§

A Galway Election (from The Last Conquest of Ireland)
Next came the Galway election. It was essential that Mr. Monahan, being attorney-general, should be also a member of parliament; and there was a vacancy in Galway city. The repeaters resolved to contest it; and Mr. Anthony O’Flaherty, a gentleman of Galway county, addressed the electors. It was resolved not only to contest this election with the Whig attorney-general, but to fight it with the utmost vehemence and bitterness, in order to show the world how the “amelioration” Whig government was appreciated in Ireland. But though nine-tenths of the peopleof Galway were repealers, we knew that the enemy had great advantages in the struggle; because, in the first place, any amount of money would be at their command for bribery; and next, the landlords of the city and of the rural districts around were principally of the sort called “Catholic gentry,” - the very worst class, perhaps, of the Irish aristocracy.
  The “Irish Confederation” sent down number of its members to give gratuitous aid to Mr. O’Flaherty’s law-agents and committee. These were Dillon, Meagher, O’Gorman, Doheny, Barry, O’Donoghue, Martin O’Flaherty, and John Mitchel. In the depth of winter we travelled to Galway, through the very centre of that fertile island, and saw sights that will never wholly leave the eyes that beheld them: cowering wretches, almost naked in the savage weather, prowling in turnip-fields,and endeavouring to grub up roots which left, but running to hide as the mail-coach rolled by: very large fields, where small farms, had been “consolidated,” showing dark bare of fresh mould running through them, where the ditches had been levelled: - groups and families, sitting or wandering on high-road, with failing steps and dim, patient eyes, gazing hopelessly into infinite darkness; before them, around them, above them, nothing but darkness and despair: parties of tall, brawny men, once the flower of Meath and Galway, stalking by with a fierce but vacant scowl; as if they knew that all this ought not to be, but knew not whom to blame, saw none whom they could rend in their wrath; for Lord John Russell sat safe in Chesham Place; and Trevelyn, the grand commissioner and factotum of the pauper-system, wove his web of red tape around them from afar. So cunningly does civilisation work! Around these farmhouses which were still inhabited were to be seen hardly any stacks of grain; it was all gone; the poor-rate collector, the rent-agent, the county-cess collector, had carried it off: and sometimes I could see, in front of the cottages, little children leaning against a fence when the sun shone out, - for they could not stand, - their limbs fleshless, their bodies half-naked, their faces bloated yet wrinkled, and of a pale, greenish hue, - children who would never, it was too plain, grow up to be men and women. I saw Trevelyan’s claw in the vitals of those children: his red tape would draw them to death. in his government laboratory he had prepared for than, the typhus poison.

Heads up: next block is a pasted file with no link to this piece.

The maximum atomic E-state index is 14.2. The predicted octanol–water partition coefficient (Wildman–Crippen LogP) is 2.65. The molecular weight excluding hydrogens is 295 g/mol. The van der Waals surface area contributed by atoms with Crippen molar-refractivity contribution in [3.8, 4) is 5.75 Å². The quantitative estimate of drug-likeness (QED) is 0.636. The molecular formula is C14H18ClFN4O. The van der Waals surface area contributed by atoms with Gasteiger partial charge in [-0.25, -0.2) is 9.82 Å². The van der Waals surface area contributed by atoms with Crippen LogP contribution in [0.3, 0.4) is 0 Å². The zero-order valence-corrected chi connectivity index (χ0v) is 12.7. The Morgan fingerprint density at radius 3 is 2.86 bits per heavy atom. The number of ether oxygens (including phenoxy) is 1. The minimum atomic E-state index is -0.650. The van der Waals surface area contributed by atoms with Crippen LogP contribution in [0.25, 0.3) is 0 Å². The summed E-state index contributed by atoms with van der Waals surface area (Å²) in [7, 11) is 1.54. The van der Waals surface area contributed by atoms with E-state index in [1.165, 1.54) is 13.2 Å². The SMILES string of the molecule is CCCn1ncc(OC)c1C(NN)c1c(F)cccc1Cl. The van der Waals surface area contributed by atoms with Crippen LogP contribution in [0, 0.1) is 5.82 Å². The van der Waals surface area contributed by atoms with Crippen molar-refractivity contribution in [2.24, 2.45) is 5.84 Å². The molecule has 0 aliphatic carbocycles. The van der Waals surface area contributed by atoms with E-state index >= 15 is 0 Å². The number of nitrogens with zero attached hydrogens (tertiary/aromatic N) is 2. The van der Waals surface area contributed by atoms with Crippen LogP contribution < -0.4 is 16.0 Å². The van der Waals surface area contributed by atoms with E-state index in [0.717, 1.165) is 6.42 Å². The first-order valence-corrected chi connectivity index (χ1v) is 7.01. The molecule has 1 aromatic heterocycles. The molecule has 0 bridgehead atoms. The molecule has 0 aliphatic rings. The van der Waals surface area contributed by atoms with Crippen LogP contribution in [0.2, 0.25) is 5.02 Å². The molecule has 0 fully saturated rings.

Galway is a very ancient but decayed city, with many houses yet standing, built in the old Spanish style, with high walls of solid stone, and an interior court-yard, entered by a low-braved arch. Foaming and whirling down from Loch Corrib, a noble river flows through many bridges into the broad bay; and the streets are winding and narrow, like the streets of Havana. . When we arrived, the city, besides its usual garrison, was occupied by parties of cavalry and all the rural police from the country around; - they were to suppress rioters of O’Flaherty’s party, and help those of Monahan’s, cover their retreat, or follow up their charge. The landlords and gentry, Catholic and Propeatont, were almost unanimous for Monahan, and highly indignant at strangers coming from Dublin to interfere with the election. Accordingly, in the courthouse, on the day of nomination, a young gentleman of spirit insulted O’Gorman, who forthwith went out and sent him a challenge. This was beginning a Galway election in regular form. The meeting, however, was prevented by some relative of the aggressor, who discovered the challenge; and they were both arrested. There was no further disposition to insult any of us. The tenantry of the rural district of the borough (which happened to be unusually large) were well watched by the agents and bailiffs, who, in fact, had possession of all their certificates of registry; and when the poor creatures came up to give their reluctant vote for the famine candidate, it was in gangs guarded by bailiffs. A bailiff produced the certificates of the gangs which were under his care in a sheaf, and stood ready to put forward each in his turn. If the voter dared to say, O’Flaherty, the agent scowled on him, and in that scowl he read his fate; but he was sure be greeted with a roaring cheer that shook the court-house, and was repeated by the multitude outside. Magistrates and police-inspectors pale with ferocious excitement, stood ready, eagerly watching for some excuse to precipitate the troops upon the people; and when the multitude swayed and surged, as they bore upon their shoulders some poor farmer who had given the right vote, the ranks of infantry clashed the butts of their muskets on the pavement with a menacing clang, and the dragoons gathered up their bridles, and made hoofs clatter, and spurs and scabbards jingle, as if preparing for a charge.